April 17, 2008

Sports Beat, 4-17-08

--The Lakers got the ideal draw heading into the Western Conference playoffs. While every team in the West won at least 50 games, and only 7 games separated the top-seeded Lakers from the 8th-seeded Nuggets, the Lakers match up well with Denver. The Lakers swept the season series without Pau Gasol, and the Nuggets are dealing with the distractions from Carmelo Anthony's recent DUI. The Nuggets play an exciting brand of basketball under George Karl, reminiscant of Paul Westhead's up-and-down shoot-first system, but that style is prone to mistakes and doesn't seem to be effective defensively.

If the Lakers get by Denver, then the winner of Houston and Utah awaits. Both teams had terrific seasons, but the Rockets have come back down to earth since their 22-game winning streak came to an end. Without Yao Ming, they just don't have a reliable inside force, and will struggle to guard Pau Gasol. Utah is as tough as any team in the NBA at home, but the Lakers would have the home-court advantage in that series, and they already have a win in Salt Lake City without Gasol.

I like how the Lakers matchup against the other potential Western Conference Finals foes, with the exception of San Antonio. The Spurs are the most disciplined and experienced team in the West, and if I were a betting man, then I would place money on them. Still, they have to get by Phoenix and possibly New Orleans or Dallas. At the end of the day though, the Lakers got the best draw of any team in the West, and that should take them to at least the conference finals.

--There has been much speculation about whether or not Kobe Bryant should be the MVP this season, and I strongly feel that he should. There's no question that Chris Paul of the Hornets has had a remarkable season, but Kobe's season has been absolutely incredible. The Lakers got better this year because Bryant finally learned how to make his teammates better, and he had to integrate Andrew Bynum and then Pau Gasol into the offense while still keeping his team at the top of the deepest and toughest conference in years. The MVP Award should go to the player who is most valuable to the league, not necessarily to an individual team, and it's hard to argue there is a better player out there right now than Bryant. If he doesn't win the award, then it may have more to do with the voters' personal bias then anything.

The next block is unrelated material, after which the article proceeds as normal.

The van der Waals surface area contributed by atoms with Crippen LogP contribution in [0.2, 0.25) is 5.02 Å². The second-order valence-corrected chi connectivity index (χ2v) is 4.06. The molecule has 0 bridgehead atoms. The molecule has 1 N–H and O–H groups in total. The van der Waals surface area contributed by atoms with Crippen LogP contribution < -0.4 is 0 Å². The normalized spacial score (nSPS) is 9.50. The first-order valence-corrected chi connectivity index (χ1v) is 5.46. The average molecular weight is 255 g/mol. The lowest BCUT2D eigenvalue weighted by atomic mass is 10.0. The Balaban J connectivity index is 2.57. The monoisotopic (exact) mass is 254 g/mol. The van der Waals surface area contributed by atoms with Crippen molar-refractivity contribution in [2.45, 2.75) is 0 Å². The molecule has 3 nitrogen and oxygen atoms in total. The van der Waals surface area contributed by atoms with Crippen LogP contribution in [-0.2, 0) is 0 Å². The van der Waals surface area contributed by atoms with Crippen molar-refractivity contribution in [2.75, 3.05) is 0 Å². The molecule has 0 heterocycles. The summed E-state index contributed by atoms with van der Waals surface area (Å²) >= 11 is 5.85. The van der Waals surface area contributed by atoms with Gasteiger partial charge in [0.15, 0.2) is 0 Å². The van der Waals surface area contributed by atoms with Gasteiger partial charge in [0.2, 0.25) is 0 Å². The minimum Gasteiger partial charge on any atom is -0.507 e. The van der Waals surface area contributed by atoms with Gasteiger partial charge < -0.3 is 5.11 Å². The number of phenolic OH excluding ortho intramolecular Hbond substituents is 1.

The Lakers should also be considered for two other post-season awards. I'm a bit surprised that no one is talking about Phil Jackson for Coach of the Year or Mitch Kupchak for Executive of the Year. No one in the mainstream media expected the Lakers to be better than they were last season, especially considering all of the drama surrounding Kobe Bryant. Jackson managed to keep his team together, effectively used his bench, weathered a storm of injuries, and managed to get Gasol to fit into his system quickly. Jackson may not be the loudest coach out there, but his accomplishments this season are no less remarkable than other top coaches like Byron Scott, Doc Rivers, Rick Adelman, or Stan Van Gundy.

Some feel that Danny Ainge of the Celtics made the move of the year in acquiring Kevin Garnett before the season. It's hard to argue that, but Kupchak's midseason trade for Gasol was no less important. He single-handedly shook up the Western Conference, leading the Suns and Mavericks to match him by trading for Shaq and Jason Kidd respectively. But the Lakers got better after their trade, whereas the Suns and Mavericks actually fell in the standings. Kupchak's other moves finally paid off this season as Andrew Bynum realized much of his potential before being injured, Jordan Farmar turned into an important role player, and the Laker bench saved the day in numerous games. But GMs also have to relate with the media and their own players, and with the exception of Isiah Thomas, no NBA GM faces tougher media scrutiny than Kupchak. He refused to trade Bryant for two cents on the dollar, he refused to let Bynum get away easily, and he didn't hand over Lamar Odom in a deal he didn't like. He kept the organization on track throughout all of the preseason Kobe drama, and finally got the key piece the Lakers needed. Kupchak should absolutely be in the conversation for NBA Executive of the Year.